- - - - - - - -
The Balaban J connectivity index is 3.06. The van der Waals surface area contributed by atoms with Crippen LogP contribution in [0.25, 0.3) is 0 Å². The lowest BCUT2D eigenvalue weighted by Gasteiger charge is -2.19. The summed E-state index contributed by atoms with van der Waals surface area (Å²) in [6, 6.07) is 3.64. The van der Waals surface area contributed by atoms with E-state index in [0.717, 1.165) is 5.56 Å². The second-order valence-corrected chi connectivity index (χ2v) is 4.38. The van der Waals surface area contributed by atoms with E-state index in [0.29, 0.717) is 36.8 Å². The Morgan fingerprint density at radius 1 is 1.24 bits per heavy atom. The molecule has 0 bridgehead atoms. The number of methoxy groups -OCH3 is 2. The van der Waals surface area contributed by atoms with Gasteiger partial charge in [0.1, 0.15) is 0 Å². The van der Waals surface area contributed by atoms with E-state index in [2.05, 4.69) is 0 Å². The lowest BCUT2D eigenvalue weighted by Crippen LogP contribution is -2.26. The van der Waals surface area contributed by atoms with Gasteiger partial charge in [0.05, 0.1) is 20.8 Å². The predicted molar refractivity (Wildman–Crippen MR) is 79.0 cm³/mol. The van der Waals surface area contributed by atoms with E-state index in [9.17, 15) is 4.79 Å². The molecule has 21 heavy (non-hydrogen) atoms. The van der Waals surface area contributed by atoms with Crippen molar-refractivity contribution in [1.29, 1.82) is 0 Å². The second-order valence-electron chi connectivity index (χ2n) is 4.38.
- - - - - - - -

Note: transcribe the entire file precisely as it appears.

The Balaban J connectivity index is 3.06. The van der Waals surface area contributed by atoms with Crippen LogP contribution in [0.25, 0.3) is 0 Å². The lowest BCUT2D eigenvalue weighted by Gasteiger charge is -2.19. The summed E-state index contributed by atoms with van der Waals surface area (Å²) in [6, 6.07) is 3.64. The van der Waals surface area contributed by atoms with E-state index in [0.717, 1.165) is 5.56 Å². The second-order valence-corrected chi connectivity index (χ2v) is 4.38. The van der Waals surface area contributed by atoms with E-state index in [0.29, 0.717) is 36.8 Å². The Morgan fingerprint density at radius 1 is 1.24 bits per heavy atom. The molecule has 0 bridgehead atoms. The number of methoxy groups -OCH3 is 2. The van der Waals surface area contributed by atoms with Gasteiger partial charge in [0.1, 0.15) is 0 Å². The van der Waals surface area contributed by atoms with E-state index in [2.05, 4.69) is 0 Å². The lowest BCUT2D eigenvalue weighted by Crippen LogP contribution is -2.26. The van der Waals surface area contributed by atoms with Gasteiger partial charge in [0.05, 0.1) is 20.8 Å². The predicted molar refractivity (Wildman–Crippen MR) is 79.0 cm³/mol. The van der Waals surface area contributed by atoms with E-state index in [9.17, 15) is 4.79 Å². The molecule has 21 heavy (non-hydrogen) atoms. The van der Waals surface area contributed by atoms with Crippen molar-refractivity contribution in [1.29, 1.82) is 0 Å². The second-order valence-electron chi connectivity index (χ2n) is 4.38.